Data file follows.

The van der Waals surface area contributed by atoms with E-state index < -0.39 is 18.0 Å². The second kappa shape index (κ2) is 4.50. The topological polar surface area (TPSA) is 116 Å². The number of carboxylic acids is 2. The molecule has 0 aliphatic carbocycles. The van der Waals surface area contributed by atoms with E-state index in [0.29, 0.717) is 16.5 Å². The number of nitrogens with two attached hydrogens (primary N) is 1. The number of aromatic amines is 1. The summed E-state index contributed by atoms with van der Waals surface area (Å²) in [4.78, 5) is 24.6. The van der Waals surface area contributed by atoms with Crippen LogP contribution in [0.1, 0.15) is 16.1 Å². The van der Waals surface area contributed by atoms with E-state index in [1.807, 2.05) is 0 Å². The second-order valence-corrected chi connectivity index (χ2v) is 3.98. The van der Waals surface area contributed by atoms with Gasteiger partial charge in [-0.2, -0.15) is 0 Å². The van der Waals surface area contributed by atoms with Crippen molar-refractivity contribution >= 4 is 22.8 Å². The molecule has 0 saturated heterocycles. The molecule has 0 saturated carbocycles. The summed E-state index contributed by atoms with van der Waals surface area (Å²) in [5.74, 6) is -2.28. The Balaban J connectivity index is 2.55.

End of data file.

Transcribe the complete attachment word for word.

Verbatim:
The van der Waals surface area contributed by atoms with E-state index < -0.39 is 18.0 Å². The second kappa shape index (κ2) is 4.50. The topological polar surface area (TPSA) is 116 Å². The number of carboxylic acids is 2. The molecule has 0 aliphatic carbocycles. The van der Waals surface area contributed by atoms with E-state index in [0.29, 0.717) is 16.5 Å². The number of nitrogens with two attached hydrogens (primary N) is 1. The number of aromatic amines is 1. The summed E-state index contributed by atoms with van der Waals surface area (Å²) in [4.78, 5) is 24.6. The van der Waals surface area contributed by atoms with Crippen LogP contribution in [0.1, 0.15) is 16.1 Å². The van der Waals surface area contributed by atoms with E-state index in [1.807, 2.05) is 0 Å². The second-order valence-corrected chi connectivity index (χ2v) is 3.98. The van der Waals surface area contributed by atoms with Gasteiger partial charge in [-0.2, -0.15) is 0 Å². The van der Waals surface area contributed by atoms with Crippen molar-refractivity contribution >= 4 is 22.8 Å². The molecule has 0 saturated heterocycles. The molecule has 0 saturated carbocycles. The summed E-state index contributed by atoms with van der Waals surface area (Å²) in [5.74, 6) is -2.28. The Balaban J connectivity index is 2.55.